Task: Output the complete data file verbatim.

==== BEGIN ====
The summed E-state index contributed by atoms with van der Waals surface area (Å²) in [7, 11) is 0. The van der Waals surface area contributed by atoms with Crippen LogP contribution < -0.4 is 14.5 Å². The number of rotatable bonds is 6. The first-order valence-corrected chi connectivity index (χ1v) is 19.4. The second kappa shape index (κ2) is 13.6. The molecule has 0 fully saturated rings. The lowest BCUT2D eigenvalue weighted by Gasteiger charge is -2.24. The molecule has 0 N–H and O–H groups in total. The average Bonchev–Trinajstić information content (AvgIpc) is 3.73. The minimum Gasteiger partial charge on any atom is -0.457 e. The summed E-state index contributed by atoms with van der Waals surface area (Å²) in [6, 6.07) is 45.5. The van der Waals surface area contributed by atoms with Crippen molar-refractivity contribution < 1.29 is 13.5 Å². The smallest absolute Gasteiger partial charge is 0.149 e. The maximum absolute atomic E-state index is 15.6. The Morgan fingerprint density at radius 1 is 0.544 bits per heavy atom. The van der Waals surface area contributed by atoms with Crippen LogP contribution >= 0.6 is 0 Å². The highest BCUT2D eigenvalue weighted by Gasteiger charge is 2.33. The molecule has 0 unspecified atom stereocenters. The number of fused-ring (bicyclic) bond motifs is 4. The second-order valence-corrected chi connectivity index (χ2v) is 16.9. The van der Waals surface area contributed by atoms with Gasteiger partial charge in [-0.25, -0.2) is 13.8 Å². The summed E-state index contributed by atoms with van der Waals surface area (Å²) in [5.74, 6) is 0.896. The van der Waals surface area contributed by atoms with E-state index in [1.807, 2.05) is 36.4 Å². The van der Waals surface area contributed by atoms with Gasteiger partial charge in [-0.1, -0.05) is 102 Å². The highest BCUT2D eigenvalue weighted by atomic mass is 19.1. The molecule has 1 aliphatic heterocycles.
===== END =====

The summed E-state index contributed by atoms with van der Waals surface area (Å²) in [7, 11) is 0. The van der Waals surface area contributed by atoms with Crippen LogP contribution < -0.4 is 14.5 Å². The number of rotatable bonds is 6. The first-order valence-corrected chi connectivity index (χ1v) is 19.4. The second kappa shape index (κ2) is 13.6. The molecule has 0 fully saturated rings. The lowest BCUT2D eigenvalue weighted by Gasteiger charge is -2.24. The molecule has 0 N–H and O–H groups in total. The average Bonchev–Trinajstić information content (AvgIpc) is 3.73. The minimum Gasteiger partial charge on any atom is -0.457 e. The summed E-state index contributed by atoms with van der Waals surface area (Å²) in [6, 6.07) is 45.5. The van der Waals surface area contributed by atoms with Crippen molar-refractivity contribution < 1.29 is 13.5 Å². The smallest absolute Gasteiger partial charge is 0.149 e. The maximum absolute atomic E-state index is 15.6. The Morgan fingerprint density at radius 1 is 0.544 bits per heavy atom. The van der Waals surface area contributed by atoms with Crippen LogP contribution >= 0.6 is 0 Å². The highest BCUT2D eigenvalue weighted by Gasteiger charge is 2.33. The molecule has 0 unspecified atom stereocenters. The number of fused-ring (bicyclic) bond motifs is 4. The second-order valence-corrected chi connectivity index (χ2v) is 16.9. The van der Waals surface area contributed by atoms with Gasteiger partial charge in [-0.25, -0.2) is 13.8 Å². The summed E-state index contributed by atoms with van der Waals surface area (Å²) in [5.74, 6) is 0.896. The van der Waals surface area contributed by atoms with E-state index in [1.807, 2.05) is 36.4 Å². The van der Waals surface area contributed by atoms with Gasteiger partial charge in [-0.1, -0.05) is 102 Å². The highest BCUT2D eigenvalue weighted by atomic mass is 19.1. The molecule has 1 aliphatic heterocycles.